John Picacio: Multidimensional
John Picacio was born September 3, 1969 in San Antonio TX, where he grew up. He attended the University of Texas at Austin, where he studied architecture for five years. He worked as an architect while doing illustration work on the side, beginning with a cover and interiors for the 30th anniversary edition of Michael Moorcock’s Behold the Man. In 2001 he gave up architecture to become a full-time artist, and has produced over 120 cover illustrations, doing work for most of the major genre publishers and many small presses, plus magazine covers and interior artwork.
Some of his artwork was collected in Cover Story: The Art of John Picacio (2006). Recent works include the bestselling 2012 calendar for George R.R. Martin’s A Song of Ice and Fire series, covers for Ian McDonald’s Everness trilogy, and limited editions of the Hyperion Cantos by Dan Simmons.
Picacio’s honors include a World Fantasy Award, a Locus Award, four Chesley Awards, and two International Horror Guild Awards, plus seven Hugo nominations for best professional artist. He lives in San Antonio TX with his wife Traci and their daughter Samantha.
‘‘I don’t regret the five years of architecture school, the long internship hours and years invested, because in the end I became a problem-solver. An architecture degree is really a problem-solving degree, and I’m grateful for that experience. If I’d gotten a traditional art degree, I might have developed my art chops earlier in life, but I wonder if I would have been as quick on my feet – in terms of working with clients, understanding context, and the ability to think outside of the box that you’re not taught in any school.
‘‘Architectural study trains you to hone that kind of mentality into working method. You have to be a multidimensional thinker, if you want to be an architect – not only for the three-dimensional work, but in terms of interpersonal dynamics: how to handle contractors, how to handle clients, how to work with people to make the imaginary real.”
In Europe I’d do my work, and then played hooky, going to comic book shops, bookstores, and art museums. I’d always loved superhero comic books (mostly DC and Marvel), but by that point I’d mostly given up on following characters, in favor of following certain creators. The Vertigo line had just started, or was about to start, and there were artists like Dave McKean, Kent Williams, George Pratt…. Neil Gaiman’s Sandman was huge. Those creators were really big on my radar, in terms of comics culture.
‘‘The artists that most excited me were the ones who were painting and mixing media, and I felt a release from the traditional feeling that comics has to be a pen and ink medium – it was an explosion of palette. Anything can be used to tell a story, not just the limited set of media that I experienced growing up. Those guys completely opened up the gates for me: I realized you can tell stories in a more multidimensional way.”
‘…at the Montreal Worldcon, [George R.R. Martin] asked if we could have a chat in the bar. He asked if my schedule had room for working on a calendar for A Song of Ice and Fire. My question was, ‘Which month would I be doing?’ His response was, ‘All of them.’
With the calendar work, the challenge was to take a more literal approach but still be a provocative communicator. I took a page from N.C. Wyeth. One of the best things about his art, when he was doing interior illustrations for stories like Treasure Island, was that he would take the beat before or the beat after and illustrate that so his picture wasn’t being redundant of the text. I loved that! So with the calendar, I tried to do things that were (a) not spoilers and (b) resonant in the same way that Wyeth’s illustrations were resonant for me, not just repeating a line of the book. I took great pleasure in finding those moments.”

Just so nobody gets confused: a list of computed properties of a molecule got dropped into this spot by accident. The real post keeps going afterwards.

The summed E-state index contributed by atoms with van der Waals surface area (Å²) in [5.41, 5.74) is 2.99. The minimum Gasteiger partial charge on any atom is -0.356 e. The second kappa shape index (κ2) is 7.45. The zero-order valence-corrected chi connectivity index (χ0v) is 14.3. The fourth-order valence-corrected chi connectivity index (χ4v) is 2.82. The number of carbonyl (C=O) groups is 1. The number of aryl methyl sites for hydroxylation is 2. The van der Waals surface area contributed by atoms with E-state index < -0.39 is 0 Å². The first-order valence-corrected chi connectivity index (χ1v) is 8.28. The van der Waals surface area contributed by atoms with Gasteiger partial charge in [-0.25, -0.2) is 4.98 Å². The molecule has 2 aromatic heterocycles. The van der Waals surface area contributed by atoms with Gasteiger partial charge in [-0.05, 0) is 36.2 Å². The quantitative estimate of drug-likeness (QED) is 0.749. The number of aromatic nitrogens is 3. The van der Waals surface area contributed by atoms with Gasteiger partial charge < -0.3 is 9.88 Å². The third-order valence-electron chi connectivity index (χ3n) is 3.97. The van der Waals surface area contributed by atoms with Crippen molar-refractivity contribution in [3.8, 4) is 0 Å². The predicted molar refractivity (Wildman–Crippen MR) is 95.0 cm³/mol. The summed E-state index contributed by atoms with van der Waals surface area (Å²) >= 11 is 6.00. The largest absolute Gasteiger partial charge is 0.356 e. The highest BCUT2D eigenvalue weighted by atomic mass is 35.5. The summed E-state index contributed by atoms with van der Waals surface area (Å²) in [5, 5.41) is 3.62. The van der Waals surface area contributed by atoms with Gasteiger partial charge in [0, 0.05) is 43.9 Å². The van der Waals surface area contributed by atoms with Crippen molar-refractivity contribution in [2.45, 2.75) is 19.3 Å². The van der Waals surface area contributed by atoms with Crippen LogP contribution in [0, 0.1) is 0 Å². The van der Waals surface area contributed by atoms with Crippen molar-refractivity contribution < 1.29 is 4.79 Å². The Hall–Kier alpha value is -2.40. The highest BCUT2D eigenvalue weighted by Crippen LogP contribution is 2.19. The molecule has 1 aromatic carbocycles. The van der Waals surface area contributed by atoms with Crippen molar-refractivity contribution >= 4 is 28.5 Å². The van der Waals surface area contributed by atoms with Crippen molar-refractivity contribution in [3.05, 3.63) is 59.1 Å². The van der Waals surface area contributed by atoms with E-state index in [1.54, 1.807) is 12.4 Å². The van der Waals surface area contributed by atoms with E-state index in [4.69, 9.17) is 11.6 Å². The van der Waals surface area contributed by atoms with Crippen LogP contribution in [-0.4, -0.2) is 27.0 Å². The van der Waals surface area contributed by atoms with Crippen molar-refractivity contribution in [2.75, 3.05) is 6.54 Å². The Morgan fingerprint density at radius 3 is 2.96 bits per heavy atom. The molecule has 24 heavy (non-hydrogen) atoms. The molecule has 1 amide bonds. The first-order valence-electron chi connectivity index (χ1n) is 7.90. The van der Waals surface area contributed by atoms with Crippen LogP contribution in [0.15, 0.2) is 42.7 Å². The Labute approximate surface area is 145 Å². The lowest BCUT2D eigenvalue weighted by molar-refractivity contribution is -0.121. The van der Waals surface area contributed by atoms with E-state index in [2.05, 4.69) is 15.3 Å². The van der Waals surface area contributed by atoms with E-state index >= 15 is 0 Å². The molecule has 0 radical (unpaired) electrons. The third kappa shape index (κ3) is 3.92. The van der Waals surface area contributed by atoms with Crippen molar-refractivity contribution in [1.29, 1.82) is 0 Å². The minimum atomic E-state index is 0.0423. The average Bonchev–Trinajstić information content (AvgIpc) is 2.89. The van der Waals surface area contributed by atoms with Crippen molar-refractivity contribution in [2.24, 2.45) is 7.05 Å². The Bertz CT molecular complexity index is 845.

As audience members, we’re all cultural negotiators, and right now there’s a window of time for evolution in publishing because of the big changes brought on by e-books. It’s a game of musical chairs: Everybody’s jockeying for position so they can land on the right one when the music stops. I don’t think we’re doing a very good job of demanding the best from these new technologies. In a lot of ways, we’re constantly trading away culture for the sake of convenience: ‘I can get this super-fast, in a way that I can take it everywhere with me, but am I getting the same quality of experience that I was in a nondigital world?’ (The usual answer so far is ‘No.’)
‘‘If this is such a massive singularity, I expect it to give us more than we had previously. Convenience is not enough. We should be demanding more art, more content, more experience, more personality. The digital movement has the room for creators to bring even more humanity to storytelling, even more art, but I’m not seeing the audience pushing enough for better quality. We’re still merely settling for convenience and cheap prices instead. ‘‘We should be looking to make more art and better experiences with this new technology, and if the audience focuses on that and demands it during this window of opportunity, we might actually get it before the music stops. As a cultural negotiators, we should be saying, ‘I will not be buying this e-book until the format is at least as good as the traditional book. I want the cover to be readable at a nice scale where I can enjoy it, and be able to enlarge and expand it. I want more interiors.’ But we also have to say, ‘I’m willing to pay for that.’ If we just demand the low price or the free grab, we’re going to cut out all the rest of this rich experience that we’re so used to, and if so, we’re lowballing ourselves in this deal. We shouldn’t want less than we had yesterday. By all means, embrace the technology but let’s expect better from it than what we’ve done so far.”
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